Thursday, April 26, 2012


Several years ago, I learned of two people who were victims of the same scam. The con artist, Rosie, worked as a waitress at a local restaurant and I believe she was a member of the group known as "The Irish Travelers".

The first person who told me about the scam had actually suggested that I request the particular waitress to be my server when I went to the restaurant because she was the "best" waitress she'd ever known.

One day, the customer opened her door to find Rosie there, crying. Rosie told her that her utilities were ready to be turned off and that she was behind on her mortgage, car payment, etc. and she had her grandchild at home. Rosie asked the customer to loan her money and she showed her a picture of a house in Florida that was being sold and said that she said she would be getting a check from there soon and she would be able to pay her back with interest. Somehow, Rosie was able to get $5,000 from this person! I asked the obvious question: "Have you gone to the police?" The answer was no, because by the time she realized she'd been duped, the waitress couldn't be found, her address in town was phony, and she'd left her job without notice and besides, she was too embarrassed to report it.

The second person, whom I knew only slightly, called me and told me that she was trying to find a waitress who had worked at a local restaurant and she'd been told she'd gone to another restaurant where a Raypole was the Manager. I gave her the telephone number. I asked, "You probably don't want to tell me, but is the waitress named Rosie and she came to you with a hard-luck story and that she had a house in Florida?" The woman said, "Yes, were you a victim too?" I said, "No, but you're the second person who has told me this story." This woman then told me that she and her husband went to the restaurant regularly and when Rosie came to her home, the woman gave her only $2,000 with the proviso that Rosie must come there to work off the debt. Of course, Rosie agreed. Little did the woman know, but Rosie waited for the woman to leave and came back and accosted the husband, who gave her $3,000! Can you imagine the nerve? When Rosie did not show up to work at the couple's business, the husband and wife returned to the restaurant and Rosie was no longer there; when they inquired they were told she went to another restaurant. That wasn't true. The couple were also too embarrassed to go to the police.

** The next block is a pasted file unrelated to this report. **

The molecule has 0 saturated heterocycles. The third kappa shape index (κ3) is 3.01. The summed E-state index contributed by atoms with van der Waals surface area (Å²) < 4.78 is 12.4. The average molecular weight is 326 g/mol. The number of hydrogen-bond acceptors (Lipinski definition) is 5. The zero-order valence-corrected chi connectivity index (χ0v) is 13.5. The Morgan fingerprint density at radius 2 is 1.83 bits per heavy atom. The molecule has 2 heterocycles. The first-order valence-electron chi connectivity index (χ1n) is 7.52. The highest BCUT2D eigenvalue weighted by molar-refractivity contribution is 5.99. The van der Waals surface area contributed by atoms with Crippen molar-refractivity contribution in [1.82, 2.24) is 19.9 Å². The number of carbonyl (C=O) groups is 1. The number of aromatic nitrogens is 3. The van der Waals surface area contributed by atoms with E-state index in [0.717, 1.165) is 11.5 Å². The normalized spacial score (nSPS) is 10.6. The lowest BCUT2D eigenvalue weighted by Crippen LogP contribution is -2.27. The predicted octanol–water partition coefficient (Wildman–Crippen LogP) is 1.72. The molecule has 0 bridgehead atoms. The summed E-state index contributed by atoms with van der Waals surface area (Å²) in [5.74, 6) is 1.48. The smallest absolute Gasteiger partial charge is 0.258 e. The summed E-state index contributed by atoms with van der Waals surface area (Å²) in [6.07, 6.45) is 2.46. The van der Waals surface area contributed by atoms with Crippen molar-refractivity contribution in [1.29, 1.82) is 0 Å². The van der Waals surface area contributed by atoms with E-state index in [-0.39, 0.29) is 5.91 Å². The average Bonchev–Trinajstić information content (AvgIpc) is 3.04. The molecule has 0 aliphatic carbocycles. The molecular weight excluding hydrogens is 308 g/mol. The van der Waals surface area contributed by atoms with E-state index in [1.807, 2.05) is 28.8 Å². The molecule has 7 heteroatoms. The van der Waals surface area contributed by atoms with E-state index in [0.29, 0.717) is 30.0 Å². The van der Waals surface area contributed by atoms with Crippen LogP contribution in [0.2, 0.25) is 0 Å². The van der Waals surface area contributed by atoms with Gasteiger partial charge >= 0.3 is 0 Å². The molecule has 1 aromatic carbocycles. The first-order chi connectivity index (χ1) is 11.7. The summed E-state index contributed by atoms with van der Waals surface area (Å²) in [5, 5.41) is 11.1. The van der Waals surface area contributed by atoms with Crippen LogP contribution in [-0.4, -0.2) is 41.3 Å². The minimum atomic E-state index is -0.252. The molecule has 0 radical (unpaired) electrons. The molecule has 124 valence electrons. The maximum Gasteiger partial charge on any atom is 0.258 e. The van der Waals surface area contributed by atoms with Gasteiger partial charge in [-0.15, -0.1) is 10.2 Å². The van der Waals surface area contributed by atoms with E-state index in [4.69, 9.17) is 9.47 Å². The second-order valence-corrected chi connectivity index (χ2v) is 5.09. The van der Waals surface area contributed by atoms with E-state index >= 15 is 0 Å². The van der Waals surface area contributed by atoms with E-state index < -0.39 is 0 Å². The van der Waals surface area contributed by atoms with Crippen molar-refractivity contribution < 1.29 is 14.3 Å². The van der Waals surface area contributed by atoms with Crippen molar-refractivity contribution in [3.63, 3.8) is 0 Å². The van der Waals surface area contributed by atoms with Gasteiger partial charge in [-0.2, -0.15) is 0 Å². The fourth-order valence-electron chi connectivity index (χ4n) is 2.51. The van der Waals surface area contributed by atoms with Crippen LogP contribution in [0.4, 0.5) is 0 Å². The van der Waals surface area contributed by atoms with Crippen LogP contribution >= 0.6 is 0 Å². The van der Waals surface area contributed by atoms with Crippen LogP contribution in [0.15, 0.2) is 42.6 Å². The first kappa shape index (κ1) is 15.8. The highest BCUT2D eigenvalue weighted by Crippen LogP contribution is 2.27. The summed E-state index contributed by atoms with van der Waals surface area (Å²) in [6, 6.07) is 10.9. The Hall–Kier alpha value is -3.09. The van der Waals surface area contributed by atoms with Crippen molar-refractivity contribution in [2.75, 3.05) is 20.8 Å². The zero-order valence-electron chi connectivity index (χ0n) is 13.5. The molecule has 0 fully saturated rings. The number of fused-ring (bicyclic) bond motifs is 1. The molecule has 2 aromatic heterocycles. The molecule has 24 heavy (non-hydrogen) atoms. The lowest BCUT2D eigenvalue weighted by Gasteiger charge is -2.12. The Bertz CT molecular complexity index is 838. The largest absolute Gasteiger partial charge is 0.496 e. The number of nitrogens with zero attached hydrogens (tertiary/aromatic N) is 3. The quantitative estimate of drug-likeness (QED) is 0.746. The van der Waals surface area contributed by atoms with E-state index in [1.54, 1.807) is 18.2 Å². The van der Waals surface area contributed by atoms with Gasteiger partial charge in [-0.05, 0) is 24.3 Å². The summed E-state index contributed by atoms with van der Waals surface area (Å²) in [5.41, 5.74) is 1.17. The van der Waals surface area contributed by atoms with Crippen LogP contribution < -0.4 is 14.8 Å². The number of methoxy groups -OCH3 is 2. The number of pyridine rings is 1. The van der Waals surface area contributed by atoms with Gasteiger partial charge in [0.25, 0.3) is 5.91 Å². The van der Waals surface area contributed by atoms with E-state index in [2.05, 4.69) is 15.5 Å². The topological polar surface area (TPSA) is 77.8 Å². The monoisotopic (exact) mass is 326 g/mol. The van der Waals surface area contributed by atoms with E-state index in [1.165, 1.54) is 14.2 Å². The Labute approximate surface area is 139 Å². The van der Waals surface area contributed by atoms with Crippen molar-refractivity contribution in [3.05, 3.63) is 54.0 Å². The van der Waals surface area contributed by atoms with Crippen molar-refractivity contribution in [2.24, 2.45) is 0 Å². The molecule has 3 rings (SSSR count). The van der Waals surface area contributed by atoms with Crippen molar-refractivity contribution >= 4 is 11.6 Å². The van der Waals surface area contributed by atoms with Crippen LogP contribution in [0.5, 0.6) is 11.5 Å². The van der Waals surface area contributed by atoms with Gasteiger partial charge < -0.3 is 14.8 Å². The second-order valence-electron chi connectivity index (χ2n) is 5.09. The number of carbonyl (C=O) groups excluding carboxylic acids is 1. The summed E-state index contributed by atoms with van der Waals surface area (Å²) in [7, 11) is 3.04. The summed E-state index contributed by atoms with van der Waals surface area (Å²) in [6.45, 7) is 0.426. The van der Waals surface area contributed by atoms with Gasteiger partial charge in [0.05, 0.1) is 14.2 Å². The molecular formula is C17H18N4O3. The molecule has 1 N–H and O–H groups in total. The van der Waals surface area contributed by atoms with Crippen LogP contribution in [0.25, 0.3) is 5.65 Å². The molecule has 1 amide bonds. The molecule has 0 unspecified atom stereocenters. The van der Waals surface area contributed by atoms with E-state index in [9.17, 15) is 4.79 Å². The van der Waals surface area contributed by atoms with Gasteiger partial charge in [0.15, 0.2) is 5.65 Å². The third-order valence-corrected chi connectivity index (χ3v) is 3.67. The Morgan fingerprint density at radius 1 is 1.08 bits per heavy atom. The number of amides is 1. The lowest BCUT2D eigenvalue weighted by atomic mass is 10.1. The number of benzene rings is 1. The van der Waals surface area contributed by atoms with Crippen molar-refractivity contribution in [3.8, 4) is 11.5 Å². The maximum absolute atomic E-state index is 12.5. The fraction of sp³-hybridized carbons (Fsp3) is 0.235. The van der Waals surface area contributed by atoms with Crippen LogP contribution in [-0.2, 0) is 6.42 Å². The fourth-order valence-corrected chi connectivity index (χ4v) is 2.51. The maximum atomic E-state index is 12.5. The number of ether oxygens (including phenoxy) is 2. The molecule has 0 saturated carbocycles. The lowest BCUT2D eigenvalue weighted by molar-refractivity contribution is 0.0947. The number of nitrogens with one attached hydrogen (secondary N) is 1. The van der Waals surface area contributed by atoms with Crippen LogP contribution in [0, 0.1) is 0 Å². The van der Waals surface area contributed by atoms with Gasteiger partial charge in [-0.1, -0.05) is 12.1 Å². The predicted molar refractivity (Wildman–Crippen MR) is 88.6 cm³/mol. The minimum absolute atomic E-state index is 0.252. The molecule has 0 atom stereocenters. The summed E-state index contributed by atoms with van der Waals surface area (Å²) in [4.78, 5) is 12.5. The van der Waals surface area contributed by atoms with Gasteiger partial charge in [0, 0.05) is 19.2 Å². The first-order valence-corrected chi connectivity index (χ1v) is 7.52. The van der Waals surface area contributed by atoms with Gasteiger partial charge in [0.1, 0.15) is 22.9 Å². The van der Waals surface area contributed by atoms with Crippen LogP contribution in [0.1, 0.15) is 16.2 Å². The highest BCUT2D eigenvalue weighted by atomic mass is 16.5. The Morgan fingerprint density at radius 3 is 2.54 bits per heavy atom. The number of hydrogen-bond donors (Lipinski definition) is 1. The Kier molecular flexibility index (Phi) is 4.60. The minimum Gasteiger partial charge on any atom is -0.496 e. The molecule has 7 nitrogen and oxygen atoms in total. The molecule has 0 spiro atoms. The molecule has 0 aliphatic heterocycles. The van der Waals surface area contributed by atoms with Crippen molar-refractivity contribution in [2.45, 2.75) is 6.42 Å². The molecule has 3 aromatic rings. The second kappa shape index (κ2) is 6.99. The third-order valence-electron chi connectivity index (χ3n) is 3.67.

I wonder how many Rosie was able to con before moving to another locale or was her goal just $10,000? Rosie had an Irish surname.

Why do people so willingly divulge personal information to complete strangers? I have the reputation of "interviewing" everyone with whom I come in contact. I do it because I'm interested in people. As I said to the first person who was scammed, "She found out EVERYTHING she needed about you: she knew what kind of car you drive, where you live, how many kids you have and that you live alone and she knew you were a generous tipper, so she knew you had disposable income." Both of the victims couldn't believe they had been taken! I said, "They're clever and they know their marks!"

That same year I had answered my door and a man asked if he could repair our roof. He handed me a business card which showed he was "insured and bonded". However, the phone number was not a local number. Having family in Florida, I recognized the number as one from Florida. I had no plan of using him, but I'll admit, I wanted to "play" with him! I said, "I see you're from Florida." He said that he was up here now but he hadn't changed his phone! I asked where his business was located and he said they rented a storage unit for their tools. I asked where he lived and he gave me an address! I asked for references from other people they'd serviced and he actually gave me a list; of course, none were local!

I told him I would call him back after I'd checked the references. Instead, I called the police and took the card to them.

Yes, he had an IRISH surname!

CLICK HERE to read a blog article entitled "Abbreviated History of the Irish Travelers."

1 comment:

Anonymous said...

OMG, there's another stereotype for us!